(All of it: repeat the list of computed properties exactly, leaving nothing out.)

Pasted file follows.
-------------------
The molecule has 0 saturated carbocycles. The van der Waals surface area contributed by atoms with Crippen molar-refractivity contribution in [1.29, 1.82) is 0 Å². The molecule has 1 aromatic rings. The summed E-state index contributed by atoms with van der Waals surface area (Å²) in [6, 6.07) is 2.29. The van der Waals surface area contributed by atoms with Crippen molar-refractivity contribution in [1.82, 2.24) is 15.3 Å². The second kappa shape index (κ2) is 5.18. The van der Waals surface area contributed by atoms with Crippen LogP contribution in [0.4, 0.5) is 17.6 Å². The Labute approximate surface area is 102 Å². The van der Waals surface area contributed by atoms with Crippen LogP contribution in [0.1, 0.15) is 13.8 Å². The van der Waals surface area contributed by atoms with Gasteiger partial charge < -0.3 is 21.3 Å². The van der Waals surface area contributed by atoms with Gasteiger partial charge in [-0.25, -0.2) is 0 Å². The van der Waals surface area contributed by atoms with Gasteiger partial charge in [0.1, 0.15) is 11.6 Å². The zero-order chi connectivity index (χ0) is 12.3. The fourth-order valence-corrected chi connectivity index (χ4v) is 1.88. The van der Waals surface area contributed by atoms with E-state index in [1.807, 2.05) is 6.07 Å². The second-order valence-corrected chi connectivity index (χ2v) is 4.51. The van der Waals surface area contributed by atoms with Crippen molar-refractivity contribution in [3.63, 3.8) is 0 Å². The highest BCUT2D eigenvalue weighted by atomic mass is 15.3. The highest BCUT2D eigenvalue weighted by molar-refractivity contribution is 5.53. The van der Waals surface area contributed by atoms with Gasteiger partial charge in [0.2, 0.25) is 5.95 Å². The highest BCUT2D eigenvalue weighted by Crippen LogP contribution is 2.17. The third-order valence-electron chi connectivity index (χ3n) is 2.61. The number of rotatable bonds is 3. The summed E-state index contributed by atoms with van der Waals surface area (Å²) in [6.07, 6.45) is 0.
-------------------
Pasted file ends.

The molecule has 0 saturated carbocycles. The van der Waals surface area contributed by atoms with Crippen molar-refractivity contribution in [1.29, 1.82) is 0 Å². The molecule has 1 aromatic rings. The summed E-state index contributed by atoms with van der Waals surface area (Å²) in [6, 6.07) is 2.29. The van der Waals surface area contributed by atoms with Crippen molar-refractivity contribution in [1.82, 2.24) is 15.3 Å². The second kappa shape index (κ2) is 5.18. The van der Waals surface area contributed by atoms with Crippen LogP contribution in [0.4, 0.5) is 17.6 Å². The Labute approximate surface area is 102 Å². The van der Waals surface area contributed by atoms with Crippen LogP contribution in [0.1, 0.15) is 13.8 Å². The van der Waals surface area contributed by atoms with Gasteiger partial charge < -0.3 is 21.3 Å². The van der Waals surface area contributed by atoms with Gasteiger partial charge in [-0.25, -0.2) is 0 Å². The van der Waals surface area contributed by atoms with Gasteiger partial charge in [0.1, 0.15) is 11.6 Å². The zero-order chi connectivity index (χ0) is 12.3. The fourth-order valence-corrected chi connectivity index (χ4v) is 1.88. The van der Waals surface area contributed by atoms with E-state index in [1.807, 2.05) is 6.07 Å². The second-order valence-corrected chi connectivity index (χ2v) is 4.51. The van der Waals surface area contributed by atoms with Crippen molar-refractivity contribution in [3.63, 3.8) is 0 Å². The highest BCUT2D eigenvalue weighted by atomic mass is 15.3. The highest BCUT2D eigenvalue weighted by molar-refractivity contribution is 5.53. The van der Waals surface area contributed by atoms with Gasteiger partial charge in [0.2, 0.25) is 5.95 Å². The highest BCUT2D eigenvalue weighted by Crippen LogP contribution is 2.17. The third-order valence-electron chi connectivity index (χ3n) is 2.61. The number of rotatable bonds is 3. The summed E-state index contributed by atoms with van der Waals surface area (Å²) in [6.07, 6.45) is 0.